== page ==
7 best movies like Mean Girls to watch on Netflix, Max and more

(L to R) Lindsay Lohan, Amanda Seyfried, Rachel McAdams and Lacey Chabert in Mean Girls
(Image credit: Pictorial Press Ltd / Alamy Stock Photo)

A ruthless ruling class of popular kids is a teen movie trope that definitely doesn’t begin and end with Mean Girls. But to observe the previously-homeschooled Cady (Lindsay Lohan) try to fit in with a rule-heavy Plastics high school clique (Rachel McAdams, Lacey Chabert and Amanda Seyfried) in the 2004 comedy is to witness one of the genre’s finest works.

Netflix recently made Mean Girls available for streaming, and if you still love Lohan’s iconic flick nearly 20 years after its release, there’s a whole world of similarly delightful movies to devour on some of the best streaming services such as Hulu, Max and Paramount Plus

Our top picks for the best movies like Mean Girls span 46 years and skirt the lines between comedy and horror with humor. (They’re also pretty fetch, if we do say so ourselves).

Do Revenge (2022)

(L-R) Camila Mendes as Drea and Maya Hawke as Eleanor in Do Revenge.

(Image credit: Kim Simms/Netflix)

An unlikely buddy comedy focuses on a friendship of convenience between Drea (Riverdale's Camila Mendes) and her friend from camp, new student Eleanor (Stranger Things' Maya Hawke, the daughter of Uma Thurman and Ethan Hawke). Each has an ex that needs to pay for screwing them over, and they decide that there’s no better solution than to secretly execute each other’s retaliation.

Even though Do Revenge is young enough to be a granddaughter of Mean Girls, their comedic timing doesn’t feel generations apart. Nineties music and a cameo by former teen star Sarah Michelle Gellar tie everything together.

Watch on Netflix

Jennifer’s Body (2009)

(L, R) Megan Fox as Jennifer Check and Amanda Seyfried as Anita "Needy" Lesnicki seated at a bar counter in Jennifer's Body

(Image credit: Warner Bros. / Cinematic Collection / Alamy Stock Photo)

Megan Fox’s hilarious horror vehicle Jennifer’s Body seems to be getting a lot more love in its streaming life than when it came out in theaters back in 2009. Jennifer, a high school student, doesn’t seem to be herself all of a sudden. As it turns out, she now likes to feast on the flesh and blood of weak emo boys.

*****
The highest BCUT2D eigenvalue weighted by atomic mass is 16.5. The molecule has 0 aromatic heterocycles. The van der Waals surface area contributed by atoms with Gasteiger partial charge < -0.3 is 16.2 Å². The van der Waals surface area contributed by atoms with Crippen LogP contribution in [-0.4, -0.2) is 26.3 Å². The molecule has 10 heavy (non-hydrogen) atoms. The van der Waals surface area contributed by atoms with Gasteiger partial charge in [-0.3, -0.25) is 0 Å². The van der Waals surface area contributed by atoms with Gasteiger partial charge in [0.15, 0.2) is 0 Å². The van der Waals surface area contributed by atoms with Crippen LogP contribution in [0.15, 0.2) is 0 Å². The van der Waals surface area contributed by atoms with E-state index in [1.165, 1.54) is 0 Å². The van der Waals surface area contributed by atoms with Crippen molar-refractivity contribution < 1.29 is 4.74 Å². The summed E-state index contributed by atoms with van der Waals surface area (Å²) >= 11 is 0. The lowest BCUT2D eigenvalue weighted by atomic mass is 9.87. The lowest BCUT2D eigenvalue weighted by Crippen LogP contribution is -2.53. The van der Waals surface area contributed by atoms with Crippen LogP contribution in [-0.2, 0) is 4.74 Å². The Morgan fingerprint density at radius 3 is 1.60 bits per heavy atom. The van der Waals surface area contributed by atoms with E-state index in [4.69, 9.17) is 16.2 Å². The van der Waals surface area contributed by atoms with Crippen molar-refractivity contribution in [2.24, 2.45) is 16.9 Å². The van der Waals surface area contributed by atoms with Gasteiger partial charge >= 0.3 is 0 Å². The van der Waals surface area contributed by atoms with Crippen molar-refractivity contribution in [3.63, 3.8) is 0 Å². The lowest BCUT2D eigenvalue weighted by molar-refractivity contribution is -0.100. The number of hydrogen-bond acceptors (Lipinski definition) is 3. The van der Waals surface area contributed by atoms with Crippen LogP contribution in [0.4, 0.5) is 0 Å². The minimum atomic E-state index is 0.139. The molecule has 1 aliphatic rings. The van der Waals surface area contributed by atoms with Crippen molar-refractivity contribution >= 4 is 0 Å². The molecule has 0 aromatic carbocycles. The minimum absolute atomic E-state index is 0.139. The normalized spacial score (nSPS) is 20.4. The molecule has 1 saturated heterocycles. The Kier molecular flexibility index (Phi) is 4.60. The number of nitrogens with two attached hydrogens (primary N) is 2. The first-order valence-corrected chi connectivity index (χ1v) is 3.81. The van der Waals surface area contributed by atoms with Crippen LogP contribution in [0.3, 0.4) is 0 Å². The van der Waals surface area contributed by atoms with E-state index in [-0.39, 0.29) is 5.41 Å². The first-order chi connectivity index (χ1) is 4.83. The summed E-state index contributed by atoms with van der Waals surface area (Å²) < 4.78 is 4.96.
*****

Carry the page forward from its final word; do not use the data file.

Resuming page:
Mean Girls and Jennifer’s Body share a key actress in Amanda Seyfried, who plays Jennifer’s timid best friend Anita (nicknamed Needy). And Seyfried gets much more to work with here. You’ll also want to watch through all the credits to get the real ending of the movie.

Watch on Max

Napoleon Dynamite (2004)

(L, R) Jon Heder as Napoleon Dynamite and Efren Ramirez as Pedro Sánchez, crouched in tall grass, in Napoleon Dynamite

(Image credit: MTV Films / Maximum Film / Alamy Stock Photo)

Jon Heder is unexpectedly magnetic as Napoleon Dynamite, a super-awkward high school student with nothing to prove and a low threshold for irritation. The odds seem insurmountable as he helps his friend Pedro (Efren Ramirez) campaign for class president against a popular girl named Summer (Haylie Duff), but anything can happen in the movies.

Released just a few months before Mean Girls, Napoleon Dynamite depicts mean boys as loathsome jocks at its Idaho high school. It feels good to see all of the nerds and underdogs be the real heroes in both of these quintessential Aughts teen movies.

Watch on Max

Clueless (1995)

Alicia Silverstone as Cher in Clueless, talking to her class from the front of the room

(Image credit: Paramount Pictures via YouTube)

The Mean Girls’ Plastics are cold and ruthless compared to their Beverly Hills predecessors in Clueless. However, you’ll see some similar dynamics in how Cher (Alicia Silverstone) and Dionne (Stacey Dash) treat the new girl Tai (the late Brittany Murphy) as they make her over and try to get her a boyfriend, which is something Cher also wants for herself. Both films also share a lighthearted pace that makes them fun to watch together.